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A guide to cleaning your car’s exterior

Cleaning Your Car's Exterior (1)

Let’s be honest, cleaning your car isn’t what most of us look up to. Either we’re too busy, lazy or just outright exhausted, so it’s best to have the whole thing sorted by a professional detailer. One downside to this is the fat bill at the end and the fact that most UK households have more than one car parked in the driveway. The out-of-pocket costs will be high even if you have the vehicle sitting around, not to mention cars that see daily use and quite a bit of miles.

Why is it important to clean your car regularly?

With the weather taking a turn for the worse, cars end up a crying mess in no time. Thorough cleaning inside and out not only ensures that the car looks good but also stays protected at all times.

Roads are full of debris, be it dirt, mud, oil or animal droppings, that can potentially eat away at the paintwork but also damage and corrode the car from underneath. Winters are especially nasty, with salt doing much of the damage to tyres, alloy wheels and the undercarriage, leading to safety issues down the road. A good clean will also keep vital areas like windscreens, windows and lights free of muck, so it helps with seeing and being seen.

So, if you notice the car has been through better days, time for a good wash. This should also be a weekly habit, even in vehicles that are still presentable. The range of cleaning products today is huge and makes keeping vehicles in top condition easier. The only thing left is a bit of elbow grease and the dedication to keep it that way.

Cleaning the exterior

Cleaning the Exterior
Cleaning the Exterior

Thorough cleaning and detailing of the car can be difficult if you don’t know where to start. There are quite a few stages done in the right order and with the right auto exterior cleaner in each one. The goal is to remove any collected gunk and also protect the whole vehicle. Sounds daunting? The short guide that follows should remove any fears you have and make you a pro in a flash.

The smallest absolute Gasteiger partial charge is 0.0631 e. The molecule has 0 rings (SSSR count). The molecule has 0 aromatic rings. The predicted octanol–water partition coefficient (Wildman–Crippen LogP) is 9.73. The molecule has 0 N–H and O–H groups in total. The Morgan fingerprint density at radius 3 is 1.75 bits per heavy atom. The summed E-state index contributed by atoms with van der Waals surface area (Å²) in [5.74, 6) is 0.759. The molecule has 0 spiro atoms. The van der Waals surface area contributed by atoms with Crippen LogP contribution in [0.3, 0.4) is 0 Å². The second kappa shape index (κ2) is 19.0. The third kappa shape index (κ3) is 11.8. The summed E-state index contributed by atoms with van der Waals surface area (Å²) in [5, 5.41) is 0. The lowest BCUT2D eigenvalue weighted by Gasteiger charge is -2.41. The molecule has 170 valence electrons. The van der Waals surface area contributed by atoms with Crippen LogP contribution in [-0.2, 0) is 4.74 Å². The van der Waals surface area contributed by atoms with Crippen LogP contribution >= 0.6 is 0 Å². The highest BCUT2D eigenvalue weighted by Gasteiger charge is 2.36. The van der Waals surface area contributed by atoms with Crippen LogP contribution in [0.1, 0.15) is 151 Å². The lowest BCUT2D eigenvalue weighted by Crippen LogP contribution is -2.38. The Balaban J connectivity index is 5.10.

Always start with the wheels. They collect the most grime, so they require a pre-soak and a decent wheel cleaner to break down stubborn or dried spots. Brushes do a good job of getting hidden stains in hard-to-reach places, and a soft mitt fitting snugly over the hand is less likely to hold onto remaining dirt. Go with either soft lambswool or synthetic microfibre mitts to reduce the likelihood of unpleasant swirl marks. Of course, you’ll also need a separate bucket other than the one you’d be using for the rest of the car. 

Pre-clean and pre-soak

This stage breaks down bigger, crusty dirt spots and insects and prevents them from spreading in the wash stage. A good contactless pre-wash or pre-soak solution is tougher than the standard car shampoo, but always choose something gentle and free of alkalis or caustics to avoid the risk of damage. A sound choice here is to use a film remover or citrous concentrate (in a 1:5 ratio), let it soak, and then rinse it away with a pressure washer or hose. 

This is followed by spraying snow foam on a wet car. Water gets rid of the top layer of encrusted dirt and foam, sitting snugly in a compatible lance (and connector) for your pressure washer to do the rest. Spray foam from bottom to top, ideally in clean horizontal lines, until the whole car is covered. Let the foam do its thing for a few minutes, remove the lance, and rinse with the pressure washer from bottom to top. 

The two-bucket wash